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The Rise of the Taliban: The Role of Geography

Afghanistan has experienced endless wars for over two decades of chaos and turmoil, being led by different rulers and cultures. At present, time, Afghanistan is being ruled by the Taliban after several years of fighting off Soviet troops and overthrowing the Najibullah regime. It has been many years of fighting and struggle for the Taliban until they finally obtained dominance over Afghanistan starting from 1994, leading the people to abide by their laws and rules as dictated by the edicts of Pashtun beliefs and practices.

(Rashid, 1-2) There are various reasons why nations and cultural groups have fought over Afghanistan in the past, but the most significant reason is the abundance of sources of energy in the area including gas and oil. (Rashid, 5-6) How the Taliban was able to conquer Afghanistan from the grip of the Soviet troops and the regimes following thereafter is a remarkable achievement for them. However, the rise of the Taliban is highly attributed to the geography and topography of Afghanistan. Afghanistan is considered the heart of Asia because of its position in the continent’s central region.

It leads the path across “Iran, the Arabian Sea, and India, and between Central Asia and South Asia. ” The region was inundated with rocky and mountainous terrain and it is divided horizontally by the Hindu Kush mountain range. The climate in the area is mostly arid, but temperatures vary depending on the elevation of areas within the nation. (Rashid, 7-8) This geographical and topographical features of Afghanistan has contributed to the rise of the Taliban because the mountainous areas which divided the country has caused rifts breaking the country apart into various groups or communities that usually do not share the same beliefs or ideas.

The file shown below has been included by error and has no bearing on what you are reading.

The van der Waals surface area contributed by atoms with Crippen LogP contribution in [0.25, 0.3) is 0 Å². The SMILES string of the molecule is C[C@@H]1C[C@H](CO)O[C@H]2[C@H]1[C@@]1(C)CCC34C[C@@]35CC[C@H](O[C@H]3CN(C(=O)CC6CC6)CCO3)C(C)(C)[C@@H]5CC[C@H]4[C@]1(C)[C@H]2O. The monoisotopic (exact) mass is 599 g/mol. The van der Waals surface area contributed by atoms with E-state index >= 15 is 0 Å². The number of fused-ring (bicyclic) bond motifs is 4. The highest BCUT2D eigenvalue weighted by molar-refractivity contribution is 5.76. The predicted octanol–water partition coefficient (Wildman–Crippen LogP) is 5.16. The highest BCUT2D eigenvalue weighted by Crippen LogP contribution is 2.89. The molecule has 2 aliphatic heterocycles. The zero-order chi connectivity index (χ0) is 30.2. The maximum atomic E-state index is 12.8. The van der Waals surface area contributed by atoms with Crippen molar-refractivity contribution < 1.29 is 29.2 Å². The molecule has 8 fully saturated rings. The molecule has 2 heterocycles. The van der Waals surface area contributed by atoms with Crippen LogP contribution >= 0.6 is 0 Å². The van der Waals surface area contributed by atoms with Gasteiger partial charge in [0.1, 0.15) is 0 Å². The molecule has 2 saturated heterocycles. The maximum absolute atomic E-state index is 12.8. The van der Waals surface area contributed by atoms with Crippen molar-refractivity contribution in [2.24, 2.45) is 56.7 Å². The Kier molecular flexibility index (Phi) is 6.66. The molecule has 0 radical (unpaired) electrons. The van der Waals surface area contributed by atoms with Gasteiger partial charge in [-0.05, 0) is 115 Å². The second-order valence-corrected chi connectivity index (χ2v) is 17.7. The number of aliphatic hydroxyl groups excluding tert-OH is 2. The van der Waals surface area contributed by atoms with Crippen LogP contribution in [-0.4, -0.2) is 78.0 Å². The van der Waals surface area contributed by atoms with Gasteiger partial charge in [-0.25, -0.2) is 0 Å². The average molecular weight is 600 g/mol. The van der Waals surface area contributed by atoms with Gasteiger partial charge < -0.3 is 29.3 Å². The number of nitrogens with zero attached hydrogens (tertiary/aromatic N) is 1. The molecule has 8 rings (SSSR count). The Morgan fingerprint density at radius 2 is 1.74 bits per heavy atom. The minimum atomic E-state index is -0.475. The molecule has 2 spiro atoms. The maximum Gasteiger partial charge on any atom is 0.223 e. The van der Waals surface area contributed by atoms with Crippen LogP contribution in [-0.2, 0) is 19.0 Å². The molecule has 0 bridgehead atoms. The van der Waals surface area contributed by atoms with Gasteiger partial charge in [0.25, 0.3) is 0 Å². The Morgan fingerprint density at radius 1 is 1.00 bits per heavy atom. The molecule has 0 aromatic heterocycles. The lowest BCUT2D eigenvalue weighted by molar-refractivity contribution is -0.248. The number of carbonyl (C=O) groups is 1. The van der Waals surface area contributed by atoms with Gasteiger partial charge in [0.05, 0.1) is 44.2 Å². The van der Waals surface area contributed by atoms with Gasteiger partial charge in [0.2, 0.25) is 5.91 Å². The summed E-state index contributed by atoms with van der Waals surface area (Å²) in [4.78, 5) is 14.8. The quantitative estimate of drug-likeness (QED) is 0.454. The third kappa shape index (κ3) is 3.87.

In addition, the mountainous features of the country disable people to efficiently communicate in a timely manner. Moreover, the extreme climates in the land allow the people to become strong and enduring fighters who can withstand tremendous climatic conditions and the mountainous areas allow them to become trained and skilled warriors physically. (Rashid, 8) The cultural divide which has caused a series of disagreements and civil wars among the people of Afghanistan has captured the interest of foreign invaders, such as the Soviet Union.

USSR took advantage of the chaos in Afghanistan and its proximity to the area by gradually taking over the country by influencing the Afghan government. The Soviet Union backed the government of Afghanistan led by Daud by sending financial help, but at the same time, integrating the Soviet political and societal system to the country. (Rashid, 9) During the emergence of the Taliban, Pakistan, being in close proximity with Afghanistan has contributed to the government take-over by the Taliban by accommodating Pashtun people who crossed the border from Afghanistan to seek a refuge in the country.

Moreover, Pakistan helped the Pashtun people or the Taliban to obtain arms to fuel their initial efforts to go back to Afghanistan and overthrow the Soviet troops and its puppet Afghan government. (Rashid, 18-26) By and large, the Taliban was able to succeed by not only taking advantage of the cultural divisions brought about by the mountainous regions of Afghanistan and completing military training under the arid climate in the region in order to strengthen their endurance and resistance, but also by taking advantage of the nation’s close proximity to other Arab regions such as Pakistan and Saudi Arabia.

By seeking refuge and help from neighboring nations, the Taliban was able to obtain arms and other weapons, machineries, and vehicles for combat by capturing choke points within the borders. From then on, the Taliban began moving from one community or district to the other in an effort to conquer each area, taking advantage of the separate communities in the country. Works Cited Rashid, Ahmed. (2001). Taliban: Militant Islam, Oil and Fundamentalism in Central Asia. New Haven, CN: Yale University Press. pp 1-40.

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